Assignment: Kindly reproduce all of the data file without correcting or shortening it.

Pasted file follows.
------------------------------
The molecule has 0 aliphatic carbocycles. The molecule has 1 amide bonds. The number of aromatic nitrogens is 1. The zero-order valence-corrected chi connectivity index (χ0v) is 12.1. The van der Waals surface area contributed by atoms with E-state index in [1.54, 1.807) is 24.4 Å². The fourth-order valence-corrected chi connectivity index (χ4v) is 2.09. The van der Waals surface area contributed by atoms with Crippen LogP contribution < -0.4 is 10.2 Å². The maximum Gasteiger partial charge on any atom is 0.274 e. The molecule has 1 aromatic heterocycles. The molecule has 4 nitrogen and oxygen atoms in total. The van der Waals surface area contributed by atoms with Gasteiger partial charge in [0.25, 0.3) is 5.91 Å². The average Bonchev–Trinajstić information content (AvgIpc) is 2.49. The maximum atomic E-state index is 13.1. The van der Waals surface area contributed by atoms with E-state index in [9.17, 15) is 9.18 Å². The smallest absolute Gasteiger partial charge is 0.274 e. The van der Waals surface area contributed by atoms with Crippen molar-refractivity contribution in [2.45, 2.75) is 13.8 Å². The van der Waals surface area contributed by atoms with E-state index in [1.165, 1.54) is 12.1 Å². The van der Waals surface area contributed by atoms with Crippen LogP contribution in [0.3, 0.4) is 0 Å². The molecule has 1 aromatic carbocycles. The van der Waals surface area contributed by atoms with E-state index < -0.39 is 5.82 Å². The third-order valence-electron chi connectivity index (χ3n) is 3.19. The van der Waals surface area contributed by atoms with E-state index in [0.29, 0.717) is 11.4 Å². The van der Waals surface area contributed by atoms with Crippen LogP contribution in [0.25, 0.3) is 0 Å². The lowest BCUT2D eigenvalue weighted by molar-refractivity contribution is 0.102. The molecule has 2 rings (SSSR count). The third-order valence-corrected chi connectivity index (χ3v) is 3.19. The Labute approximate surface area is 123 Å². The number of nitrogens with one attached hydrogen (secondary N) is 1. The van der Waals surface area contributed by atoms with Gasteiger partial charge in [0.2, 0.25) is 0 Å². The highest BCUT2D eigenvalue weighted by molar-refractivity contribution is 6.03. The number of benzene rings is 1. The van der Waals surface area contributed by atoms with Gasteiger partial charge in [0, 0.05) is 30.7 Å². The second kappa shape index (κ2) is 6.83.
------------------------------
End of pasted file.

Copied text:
The molecule has 0 aliphatic carbocycles. The molecule has 1 amide bonds. The number of aromatic nitrogens is 1. The zero-order valence-corrected chi connectivity index (χ0v) is 12.1. The van der Waals surface area contributed by atoms with E-state index in [1.54, 1.807) is 24.4 Å². The fourth-order valence-corrected chi connectivity index (χ4v) is 2.09. The van der Waals surface area contributed by atoms with Crippen LogP contribution < -0.4 is 10.2 Å². The maximum Gasteiger partial charge on any atom is 0.274 e. The molecule has 1 aromatic heterocycles. The molecule has 4 nitrogen and oxygen atoms in total. The van der Waals surface area contributed by atoms with Gasteiger partial charge in [0.25, 0.3) is 5.91 Å². The average Bonchev–Trinajstić information content (AvgIpc) is 2.49. The maximum atomic E-state index is 13.1. The van der Waals surface area contributed by atoms with E-state index in [9.17, 15) is 9.18 Å². The smallest absolute Gasteiger partial charge is 0.274 e. The van der Waals surface area contributed by atoms with Crippen molar-refractivity contribution in [2.45, 2.75) is 13.8 Å². The van der Waals surface area contributed by atoms with E-state index in [1.165, 1.54) is 12.1 Å². The van der Waals surface area contributed by atoms with Crippen LogP contribution in [0.3, 0.4) is 0 Å². The molecule has 1 aromatic carbocycles. The van der Waals surface area contributed by atoms with E-state index < -0.39 is 5.82 Å². The third-order valence-electron chi connectivity index (χ3n) is 3.19. The van der Waals surface area contributed by atoms with E-state index in [0.29, 0.717) is 11.4 Å². The van der Waals surface area contributed by atoms with Crippen LogP contribution in [0.25, 0.3) is 0 Å². The lowest BCUT2D eigenvalue weighted by molar-refractivity contribution is 0.102. The molecule has 2 rings (SSSR count). The third-order valence-corrected chi connectivity index (χ3v) is 3.19. The Labute approximate surface area is 123 Å². The number of nitrogens with one attached hydrogen (secondary N) is 1. The van der Waals surface area contributed by atoms with Gasteiger partial charge in [0.2, 0.25) is 0 Å². The highest BCUT2D eigenvalue weighted by molar-refractivity contribution is 6.03. The number of benzene rings is 1. The van der Waals surface area contributed by atoms with Gasteiger partial charge in [0, 0.05) is 30.7 Å². The second kappa shape index (κ2) is 6.83.